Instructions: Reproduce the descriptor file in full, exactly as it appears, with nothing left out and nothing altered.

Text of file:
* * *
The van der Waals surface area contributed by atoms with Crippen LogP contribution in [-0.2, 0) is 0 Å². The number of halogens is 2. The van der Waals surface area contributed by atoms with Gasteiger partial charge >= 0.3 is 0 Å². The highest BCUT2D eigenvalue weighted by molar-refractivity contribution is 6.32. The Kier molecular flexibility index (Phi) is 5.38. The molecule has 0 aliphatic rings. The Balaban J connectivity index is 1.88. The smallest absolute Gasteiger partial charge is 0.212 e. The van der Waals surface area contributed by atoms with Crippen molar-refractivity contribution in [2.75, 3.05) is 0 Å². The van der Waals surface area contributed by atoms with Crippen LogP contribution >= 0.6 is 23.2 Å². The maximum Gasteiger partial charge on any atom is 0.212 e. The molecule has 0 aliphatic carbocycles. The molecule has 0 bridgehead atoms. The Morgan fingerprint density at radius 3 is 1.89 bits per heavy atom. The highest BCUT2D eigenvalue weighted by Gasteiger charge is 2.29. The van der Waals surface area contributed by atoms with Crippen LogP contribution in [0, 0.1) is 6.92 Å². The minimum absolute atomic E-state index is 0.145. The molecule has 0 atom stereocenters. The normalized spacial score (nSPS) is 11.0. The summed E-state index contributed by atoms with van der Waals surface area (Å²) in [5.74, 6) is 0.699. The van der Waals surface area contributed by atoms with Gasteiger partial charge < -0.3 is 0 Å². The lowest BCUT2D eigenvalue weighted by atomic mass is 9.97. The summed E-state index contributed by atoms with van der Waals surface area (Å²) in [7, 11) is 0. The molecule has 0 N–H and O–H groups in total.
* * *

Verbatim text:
The van der Waals surface area contributed by atoms with Crippen LogP contribution in [-0.2, 0) is 0 Å². The number of halogens is 2. The van der Waals surface area contributed by atoms with Gasteiger partial charge >= 0.3 is 0 Å². The highest BCUT2D eigenvalue weighted by molar-refractivity contribution is 6.32. The Kier molecular flexibility index (Phi) is 5.38. The molecule has 0 aliphatic rings. The Balaban J connectivity index is 1.88. The smallest absolute Gasteiger partial charge is 0.212 e. The van der Waals surface area contributed by atoms with Crippen molar-refractivity contribution in [2.75, 3.05) is 0 Å². The van der Waals surface area contributed by atoms with Crippen LogP contribution >= 0.6 is 23.2 Å². The maximum Gasteiger partial charge on any atom is 0.212 e. The molecule has 0 aliphatic carbocycles. The molecule has 0 bridgehead atoms. The Morgan fingerprint density at radius 3 is 1.89 bits per heavy atom. The highest BCUT2D eigenvalue weighted by Gasteiger charge is 2.29. The van der Waals surface area contributed by atoms with Crippen LogP contribution in [0, 0.1) is 6.92 Å². The minimum absolute atomic E-state index is 0.145. The molecule has 0 atom stereocenters. The normalized spacial score (nSPS) is 11.0. The summed E-state index contributed by atoms with van der Waals surface area (Å²) in [5.74, 6) is 0.699. The van der Waals surface area contributed by atoms with Gasteiger partial charge < -0.3 is 0 Å². The lowest BCUT2D eigenvalue weighted by atomic mass is 9.97. The summed E-state index contributed by atoms with van der Waals surface area (Å²) in [7, 11) is 0. The molecule has 0 N–H and O–H groups in total.